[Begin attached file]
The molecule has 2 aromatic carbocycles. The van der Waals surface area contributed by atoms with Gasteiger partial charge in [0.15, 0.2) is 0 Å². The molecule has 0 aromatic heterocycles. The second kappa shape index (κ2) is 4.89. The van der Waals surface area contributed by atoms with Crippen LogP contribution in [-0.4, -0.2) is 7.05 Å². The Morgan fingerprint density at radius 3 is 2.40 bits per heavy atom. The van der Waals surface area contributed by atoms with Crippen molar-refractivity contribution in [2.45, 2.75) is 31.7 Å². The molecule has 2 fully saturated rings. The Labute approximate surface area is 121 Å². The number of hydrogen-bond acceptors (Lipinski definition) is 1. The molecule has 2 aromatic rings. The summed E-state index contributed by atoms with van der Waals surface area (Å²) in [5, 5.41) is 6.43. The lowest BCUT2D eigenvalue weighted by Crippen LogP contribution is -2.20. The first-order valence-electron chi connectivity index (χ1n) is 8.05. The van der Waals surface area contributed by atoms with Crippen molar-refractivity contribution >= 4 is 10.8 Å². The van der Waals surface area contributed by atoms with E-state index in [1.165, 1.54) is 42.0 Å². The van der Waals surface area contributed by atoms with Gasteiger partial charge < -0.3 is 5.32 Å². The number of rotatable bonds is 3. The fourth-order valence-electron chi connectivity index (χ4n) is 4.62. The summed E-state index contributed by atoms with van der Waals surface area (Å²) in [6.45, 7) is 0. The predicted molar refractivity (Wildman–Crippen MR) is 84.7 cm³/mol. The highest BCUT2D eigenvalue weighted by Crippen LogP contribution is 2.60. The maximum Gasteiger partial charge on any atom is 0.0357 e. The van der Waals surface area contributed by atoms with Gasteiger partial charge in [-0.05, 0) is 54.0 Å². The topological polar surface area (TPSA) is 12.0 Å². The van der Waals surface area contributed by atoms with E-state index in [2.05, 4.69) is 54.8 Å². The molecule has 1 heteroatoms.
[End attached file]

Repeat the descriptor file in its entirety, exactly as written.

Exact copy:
The molecule has 2 aromatic carbocycles. The van der Waals surface area contributed by atoms with Gasteiger partial charge in [0.15, 0.2) is 0 Å². The molecule has 0 aromatic heterocycles. The second kappa shape index (κ2) is 4.89. The van der Waals surface area contributed by atoms with Crippen LogP contribution in [-0.4, -0.2) is 7.05 Å². The Morgan fingerprint density at radius 3 is 2.40 bits per heavy atom. The van der Waals surface area contributed by atoms with Crippen molar-refractivity contribution in [2.45, 2.75) is 31.7 Å². The molecule has 2 fully saturated rings. The Labute approximate surface area is 121 Å². The number of hydrogen-bond acceptors (Lipinski definition) is 1. The molecule has 2 aromatic rings. The summed E-state index contributed by atoms with van der Waals surface area (Å²) in [5, 5.41) is 6.43. The lowest BCUT2D eigenvalue weighted by Crippen LogP contribution is -2.20. The first-order valence-electron chi connectivity index (χ1n) is 8.05. The van der Waals surface area contributed by atoms with Crippen molar-refractivity contribution >= 4 is 10.8 Å². The van der Waals surface area contributed by atoms with E-state index in [1.165, 1.54) is 42.0 Å². The van der Waals surface area contributed by atoms with Gasteiger partial charge < -0.3 is 5.32 Å². The number of rotatable bonds is 3. The fourth-order valence-electron chi connectivity index (χ4n) is 4.62. The summed E-state index contributed by atoms with van der Waals surface area (Å²) in [6.45, 7) is 0. The predicted molar refractivity (Wildman–Crippen MR) is 84.7 cm³/mol. The highest BCUT2D eigenvalue weighted by Crippen LogP contribution is 2.60. The maximum Gasteiger partial charge on any atom is 0.0357 e. The van der Waals surface area contributed by atoms with Gasteiger partial charge in [-0.05, 0) is 54.0 Å². The topological polar surface area (TPSA) is 12.0 Å². The van der Waals surface area contributed by atoms with E-state index in [2.05, 4.69) is 54.8 Å². The molecule has 1 heteroatoms.